There is criticism in Africa and in the United States that, given Africa’s growing strategic, political, and economic importance, President Obama paid insufficient attention to it during his first term. In fact, the Obama administration has many program initiatives in Africa; and cabinet officers, led by former Secretary of State Hillary Clinton, regularly visited the continent. During her four year tenure as secretary of state, Hillary Clinton visited Nigeria, Ghana, Liberia, Benin, Somalia, South Africa, Kenya, and Malawi, among others.
Calls for greater administration involvement with Africa too often lack specificity, or are unrealistic, and the administration’s program initiatives have not been packaged in an eye-catching way, and President Obama visited Africa only once during his first term, a stopover in Ghana that lasted less than a day.
Richard Joseph, a professor at Northwestern University and a dean among senior American Africanists, has therefore done the administration a service by laying out a comprehensive strategy for enhanced engagement in two parts. His proposals provide a starting point for a serious conversation. The second part has just been published with links to the first. He provides a succinct overview of the current state of African trade and investment, democracy , governance, state capacity, security, energy and other infrastructure, and the growing role of women, youth, and the diaspora. This sets the stage for his proposed “American Agenda for Africa,” which, he argues, “must be bold, innovative, and inspiring.” He argues that at its core should be “investments, infrastructure, developmental governance, and diaspora engagement.” Joseph’s proposals complement Sen. Chris Coons’ “Embracing Africa.” Sen. Coons, D-Del., is a member of the Senate Foreign Relations Committee and has a deep interest in African issues.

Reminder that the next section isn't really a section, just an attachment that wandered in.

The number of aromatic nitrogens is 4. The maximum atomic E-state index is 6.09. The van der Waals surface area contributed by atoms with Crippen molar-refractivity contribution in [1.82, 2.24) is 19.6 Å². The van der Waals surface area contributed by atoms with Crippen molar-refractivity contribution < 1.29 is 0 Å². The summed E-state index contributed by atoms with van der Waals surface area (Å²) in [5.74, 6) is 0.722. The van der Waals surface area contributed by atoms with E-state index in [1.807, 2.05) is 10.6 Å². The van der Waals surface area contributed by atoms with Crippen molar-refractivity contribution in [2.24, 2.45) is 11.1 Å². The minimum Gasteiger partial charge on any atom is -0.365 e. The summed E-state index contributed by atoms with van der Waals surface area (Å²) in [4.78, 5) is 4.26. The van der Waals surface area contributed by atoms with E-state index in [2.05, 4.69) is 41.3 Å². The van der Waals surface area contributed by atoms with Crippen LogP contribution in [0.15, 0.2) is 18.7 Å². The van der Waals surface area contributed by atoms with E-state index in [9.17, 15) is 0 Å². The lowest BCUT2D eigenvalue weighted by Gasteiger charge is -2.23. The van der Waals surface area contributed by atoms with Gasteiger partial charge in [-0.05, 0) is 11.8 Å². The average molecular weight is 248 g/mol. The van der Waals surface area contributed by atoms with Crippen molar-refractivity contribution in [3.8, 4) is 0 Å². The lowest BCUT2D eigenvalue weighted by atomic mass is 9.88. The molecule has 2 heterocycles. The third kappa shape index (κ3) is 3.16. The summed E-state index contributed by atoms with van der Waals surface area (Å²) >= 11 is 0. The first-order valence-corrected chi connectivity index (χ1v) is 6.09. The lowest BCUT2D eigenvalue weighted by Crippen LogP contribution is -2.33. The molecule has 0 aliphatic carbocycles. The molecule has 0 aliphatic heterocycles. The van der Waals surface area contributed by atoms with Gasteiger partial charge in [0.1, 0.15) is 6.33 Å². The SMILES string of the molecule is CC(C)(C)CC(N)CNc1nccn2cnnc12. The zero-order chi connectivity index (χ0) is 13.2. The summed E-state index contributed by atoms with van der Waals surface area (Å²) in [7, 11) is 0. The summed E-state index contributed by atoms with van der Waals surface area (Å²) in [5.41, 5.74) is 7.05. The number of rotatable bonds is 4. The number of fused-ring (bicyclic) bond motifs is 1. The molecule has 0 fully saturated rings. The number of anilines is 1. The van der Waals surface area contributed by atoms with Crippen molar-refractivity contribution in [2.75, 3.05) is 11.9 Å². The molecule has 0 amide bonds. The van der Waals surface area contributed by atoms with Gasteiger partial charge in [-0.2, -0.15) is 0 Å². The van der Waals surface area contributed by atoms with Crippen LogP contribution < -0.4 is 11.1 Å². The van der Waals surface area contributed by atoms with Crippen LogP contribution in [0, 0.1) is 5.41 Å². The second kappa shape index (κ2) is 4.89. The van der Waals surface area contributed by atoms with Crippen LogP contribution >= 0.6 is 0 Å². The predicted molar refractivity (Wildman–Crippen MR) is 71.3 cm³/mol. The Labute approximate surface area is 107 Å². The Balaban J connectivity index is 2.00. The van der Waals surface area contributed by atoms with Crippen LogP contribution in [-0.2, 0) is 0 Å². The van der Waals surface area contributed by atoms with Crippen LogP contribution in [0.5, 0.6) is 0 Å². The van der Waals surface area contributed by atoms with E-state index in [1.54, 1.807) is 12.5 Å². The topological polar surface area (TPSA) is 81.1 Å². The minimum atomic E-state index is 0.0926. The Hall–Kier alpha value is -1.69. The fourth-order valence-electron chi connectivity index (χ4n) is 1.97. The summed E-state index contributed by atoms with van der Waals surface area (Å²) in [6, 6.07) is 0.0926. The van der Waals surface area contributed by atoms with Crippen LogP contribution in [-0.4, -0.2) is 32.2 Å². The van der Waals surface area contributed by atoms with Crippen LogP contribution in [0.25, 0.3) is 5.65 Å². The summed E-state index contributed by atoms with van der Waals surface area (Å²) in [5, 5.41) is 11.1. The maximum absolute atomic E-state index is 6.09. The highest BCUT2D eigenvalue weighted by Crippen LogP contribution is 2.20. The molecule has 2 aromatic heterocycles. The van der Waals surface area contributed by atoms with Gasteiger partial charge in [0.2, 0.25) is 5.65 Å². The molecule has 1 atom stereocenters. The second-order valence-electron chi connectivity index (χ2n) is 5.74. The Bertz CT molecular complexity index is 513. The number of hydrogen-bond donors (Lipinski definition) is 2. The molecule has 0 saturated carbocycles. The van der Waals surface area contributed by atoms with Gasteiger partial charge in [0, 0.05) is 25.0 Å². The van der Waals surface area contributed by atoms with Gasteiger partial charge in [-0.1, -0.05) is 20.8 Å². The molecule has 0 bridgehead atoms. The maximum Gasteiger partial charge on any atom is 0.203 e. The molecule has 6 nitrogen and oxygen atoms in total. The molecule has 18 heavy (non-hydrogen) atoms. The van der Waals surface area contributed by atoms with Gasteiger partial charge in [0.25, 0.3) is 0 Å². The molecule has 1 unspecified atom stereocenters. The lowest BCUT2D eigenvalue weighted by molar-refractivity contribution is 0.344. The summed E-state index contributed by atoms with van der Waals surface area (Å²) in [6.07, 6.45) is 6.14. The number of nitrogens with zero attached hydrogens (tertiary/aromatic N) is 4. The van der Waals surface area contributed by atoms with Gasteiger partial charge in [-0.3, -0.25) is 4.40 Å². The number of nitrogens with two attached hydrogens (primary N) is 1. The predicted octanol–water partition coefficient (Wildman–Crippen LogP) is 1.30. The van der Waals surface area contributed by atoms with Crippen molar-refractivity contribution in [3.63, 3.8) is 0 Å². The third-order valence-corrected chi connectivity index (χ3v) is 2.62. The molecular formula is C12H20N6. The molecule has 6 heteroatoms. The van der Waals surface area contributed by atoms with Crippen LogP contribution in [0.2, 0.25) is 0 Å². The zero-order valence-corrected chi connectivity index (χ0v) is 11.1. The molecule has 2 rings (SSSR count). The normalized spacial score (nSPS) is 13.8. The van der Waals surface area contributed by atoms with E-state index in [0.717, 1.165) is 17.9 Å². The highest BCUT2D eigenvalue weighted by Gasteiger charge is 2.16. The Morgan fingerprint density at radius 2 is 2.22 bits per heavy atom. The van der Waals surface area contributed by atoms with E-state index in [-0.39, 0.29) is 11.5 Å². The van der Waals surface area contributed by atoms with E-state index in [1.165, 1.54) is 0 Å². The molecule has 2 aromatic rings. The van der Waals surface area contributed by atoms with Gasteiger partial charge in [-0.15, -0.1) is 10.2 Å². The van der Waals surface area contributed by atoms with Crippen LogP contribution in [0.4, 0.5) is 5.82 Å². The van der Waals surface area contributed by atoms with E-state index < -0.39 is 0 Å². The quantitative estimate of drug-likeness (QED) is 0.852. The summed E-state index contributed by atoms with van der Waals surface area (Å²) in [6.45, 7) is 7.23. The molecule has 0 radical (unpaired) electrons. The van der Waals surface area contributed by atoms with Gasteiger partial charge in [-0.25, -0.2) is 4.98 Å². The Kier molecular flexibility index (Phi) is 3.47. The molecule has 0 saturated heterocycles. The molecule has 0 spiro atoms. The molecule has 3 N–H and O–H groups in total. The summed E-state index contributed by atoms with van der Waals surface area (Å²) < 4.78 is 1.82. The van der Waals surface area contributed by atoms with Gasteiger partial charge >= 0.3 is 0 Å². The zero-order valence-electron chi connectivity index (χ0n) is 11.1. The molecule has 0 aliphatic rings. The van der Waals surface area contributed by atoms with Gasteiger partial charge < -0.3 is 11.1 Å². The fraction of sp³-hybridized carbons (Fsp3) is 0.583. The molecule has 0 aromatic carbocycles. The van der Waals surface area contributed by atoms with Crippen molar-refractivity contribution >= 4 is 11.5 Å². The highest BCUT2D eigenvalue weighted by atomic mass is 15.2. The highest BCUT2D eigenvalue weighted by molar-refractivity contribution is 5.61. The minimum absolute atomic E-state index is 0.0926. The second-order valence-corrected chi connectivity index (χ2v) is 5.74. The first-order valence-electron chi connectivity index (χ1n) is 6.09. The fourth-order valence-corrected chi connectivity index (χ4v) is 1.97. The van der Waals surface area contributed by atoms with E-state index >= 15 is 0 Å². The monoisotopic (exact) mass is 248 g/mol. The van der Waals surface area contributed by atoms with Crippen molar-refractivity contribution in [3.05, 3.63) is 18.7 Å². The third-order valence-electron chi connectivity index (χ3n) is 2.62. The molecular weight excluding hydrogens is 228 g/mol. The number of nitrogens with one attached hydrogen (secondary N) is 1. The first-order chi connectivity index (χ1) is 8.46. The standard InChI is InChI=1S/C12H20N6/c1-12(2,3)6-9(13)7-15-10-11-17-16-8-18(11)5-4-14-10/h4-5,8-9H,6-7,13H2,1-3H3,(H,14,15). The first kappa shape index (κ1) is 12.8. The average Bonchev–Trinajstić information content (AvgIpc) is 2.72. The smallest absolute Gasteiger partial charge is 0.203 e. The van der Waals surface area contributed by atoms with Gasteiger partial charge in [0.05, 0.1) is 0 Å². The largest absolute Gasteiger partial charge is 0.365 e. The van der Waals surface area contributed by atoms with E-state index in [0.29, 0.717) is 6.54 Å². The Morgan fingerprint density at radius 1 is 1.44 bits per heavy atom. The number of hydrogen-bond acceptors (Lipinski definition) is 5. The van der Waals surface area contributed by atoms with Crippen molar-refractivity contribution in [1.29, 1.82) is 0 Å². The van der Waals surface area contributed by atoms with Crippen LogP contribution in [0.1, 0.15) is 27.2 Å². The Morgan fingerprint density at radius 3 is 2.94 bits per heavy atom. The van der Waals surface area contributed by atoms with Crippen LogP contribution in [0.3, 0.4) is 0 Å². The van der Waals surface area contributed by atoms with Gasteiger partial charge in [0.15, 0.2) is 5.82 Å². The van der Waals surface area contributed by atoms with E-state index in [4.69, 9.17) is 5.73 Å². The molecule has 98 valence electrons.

In my view, Professor Joseph makes a compelling case for President Obama to focus on the Congo (Kinshasa) for the implementation of an “American agenda for Africa.” He notes that while he was in the Senate, Barack Obama introduced the “Democratic Republic of the Congo Relief, Security, and Democracy Promotion Act.” The legislation was signed into law. It tied U.S. bilateral assistance to specific good governance goals. Congo again “could be President Obama’s Lincolnesque mission: rescuing a major nation and righting historic wrongs.” But, to be successful, a Congo rescue will require a long term commitment.